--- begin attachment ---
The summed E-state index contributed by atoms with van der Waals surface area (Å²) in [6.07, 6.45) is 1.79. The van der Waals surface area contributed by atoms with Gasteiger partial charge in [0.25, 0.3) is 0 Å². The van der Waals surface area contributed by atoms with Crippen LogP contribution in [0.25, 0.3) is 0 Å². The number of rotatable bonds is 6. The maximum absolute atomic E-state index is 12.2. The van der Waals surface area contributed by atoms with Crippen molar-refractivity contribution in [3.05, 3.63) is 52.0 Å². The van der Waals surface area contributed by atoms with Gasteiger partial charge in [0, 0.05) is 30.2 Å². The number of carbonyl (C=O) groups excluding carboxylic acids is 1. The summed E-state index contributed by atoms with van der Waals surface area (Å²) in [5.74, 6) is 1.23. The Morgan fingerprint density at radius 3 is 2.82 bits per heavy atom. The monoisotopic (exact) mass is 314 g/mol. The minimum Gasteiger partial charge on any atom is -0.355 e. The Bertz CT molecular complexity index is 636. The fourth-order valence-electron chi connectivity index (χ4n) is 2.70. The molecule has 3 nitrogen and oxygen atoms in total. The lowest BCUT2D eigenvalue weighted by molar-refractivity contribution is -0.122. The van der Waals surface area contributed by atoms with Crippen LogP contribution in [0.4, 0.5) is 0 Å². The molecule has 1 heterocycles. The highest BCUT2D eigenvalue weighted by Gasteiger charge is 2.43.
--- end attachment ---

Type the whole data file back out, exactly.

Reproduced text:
The summed E-state index contributed by atoms with van der Waals surface area (Å²) in [6.07, 6.45) is 1.79. The van der Waals surface area contributed by atoms with Gasteiger partial charge in [0.25, 0.3) is 0 Å². The van der Waals surface area contributed by atoms with Crippen LogP contribution in [0.25, 0.3) is 0 Å². The number of rotatable bonds is 6. The maximum absolute atomic E-state index is 12.2. The van der Waals surface area contributed by atoms with Crippen molar-refractivity contribution in [3.05, 3.63) is 52.0 Å². The van der Waals surface area contributed by atoms with Gasteiger partial charge in [0, 0.05) is 30.2 Å². The number of carbonyl (C=O) groups excluding carboxylic acids is 1. The summed E-state index contributed by atoms with van der Waals surface area (Å²) in [5.74, 6) is 1.23. The Morgan fingerprint density at radius 3 is 2.82 bits per heavy atom. The monoisotopic (exact) mass is 314 g/mol. The minimum Gasteiger partial charge on any atom is -0.355 e. The Bertz CT molecular complexity index is 636. The fourth-order valence-electron chi connectivity index (χ4n) is 2.70. The molecule has 3 nitrogen and oxygen atoms in total. The lowest BCUT2D eigenvalue weighted by molar-refractivity contribution is -0.122. The van der Waals surface area contributed by atoms with Crippen LogP contribution in [0.4, 0.5) is 0 Å². The molecule has 1 heterocycles. The highest BCUT2D eigenvalue weighted by Gasteiger charge is 2.43.